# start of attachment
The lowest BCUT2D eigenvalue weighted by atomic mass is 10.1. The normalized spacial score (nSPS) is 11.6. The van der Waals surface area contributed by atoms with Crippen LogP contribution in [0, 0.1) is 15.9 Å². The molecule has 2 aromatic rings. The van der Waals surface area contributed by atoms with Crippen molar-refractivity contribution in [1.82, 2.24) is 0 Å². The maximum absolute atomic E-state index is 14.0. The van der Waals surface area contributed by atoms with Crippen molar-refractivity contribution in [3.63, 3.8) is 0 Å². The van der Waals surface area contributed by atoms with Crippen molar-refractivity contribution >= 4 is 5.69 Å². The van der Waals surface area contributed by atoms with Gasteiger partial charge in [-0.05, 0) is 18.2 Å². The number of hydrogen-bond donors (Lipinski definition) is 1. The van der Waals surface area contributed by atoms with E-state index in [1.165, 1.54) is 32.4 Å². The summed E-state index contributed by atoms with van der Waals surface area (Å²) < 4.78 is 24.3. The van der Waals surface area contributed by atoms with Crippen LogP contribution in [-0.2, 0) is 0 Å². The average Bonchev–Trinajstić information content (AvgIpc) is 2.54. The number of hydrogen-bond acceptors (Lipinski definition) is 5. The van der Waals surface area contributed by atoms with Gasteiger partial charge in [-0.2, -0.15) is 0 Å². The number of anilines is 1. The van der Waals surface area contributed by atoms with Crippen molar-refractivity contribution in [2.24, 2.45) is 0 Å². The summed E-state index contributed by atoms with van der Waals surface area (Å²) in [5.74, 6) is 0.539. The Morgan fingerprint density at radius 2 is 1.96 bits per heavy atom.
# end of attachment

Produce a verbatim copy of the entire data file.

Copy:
The lowest BCUT2D eigenvalue weighted by atomic mass is 10.1. The normalized spacial score (nSPS) is 11.6. The van der Waals surface area contributed by atoms with Crippen LogP contribution in [0, 0.1) is 15.9 Å². The molecule has 2 aromatic rings. The van der Waals surface area contributed by atoms with Crippen molar-refractivity contribution in [1.82, 2.24) is 0 Å². The maximum absolute atomic E-state index is 14.0. The van der Waals surface area contributed by atoms with Crippen molar-refractivity contribution in [3.63, 3.8) is 0 Å². The van der Waals surface area contributed by atoms with Crippen molar-refractivity contribution >= 4 is 5.69 Å². The van der Waals surface area contributed by atoms with Gasteiger partial charge in [-0.05, 0) is 18.2 Å². The number of hydrogen-bond donors (Lipinski definition) is 1. The van der Waals surface area contributed by atoms with E-state index in [1.165, 1.54) is 32.4 Å². The summed E-state index contributed by atoms with van der Waals surface area (Å²) < 4.78 is 24.3. The van der Waals surface area contributed by atoms with Crippen LogP contribution in [-0.2, 0) is 0 Å². The average Bonchev–Trinajstić information content (AvgIpc) is 2.54. The number of hydrogen-bond acceptors (Lipinski definition) is 5. The van der Waals surface area contributed by atoms with Gasteiger partial charge in [-0.2, -0.15) is 0 Å². The number of anilines is 1. The van der Waals surface area contributed by atoms with Crippen molar-refractivity contribution in [2.24, 2.45) is 0 Å². The summed E-state index contributed by atoms with van der Waals surface area (Å²) in [5.74, 6) is 0.539. The Morgan fingerprint density at radius 2 is 1.96 bits per heavy atom.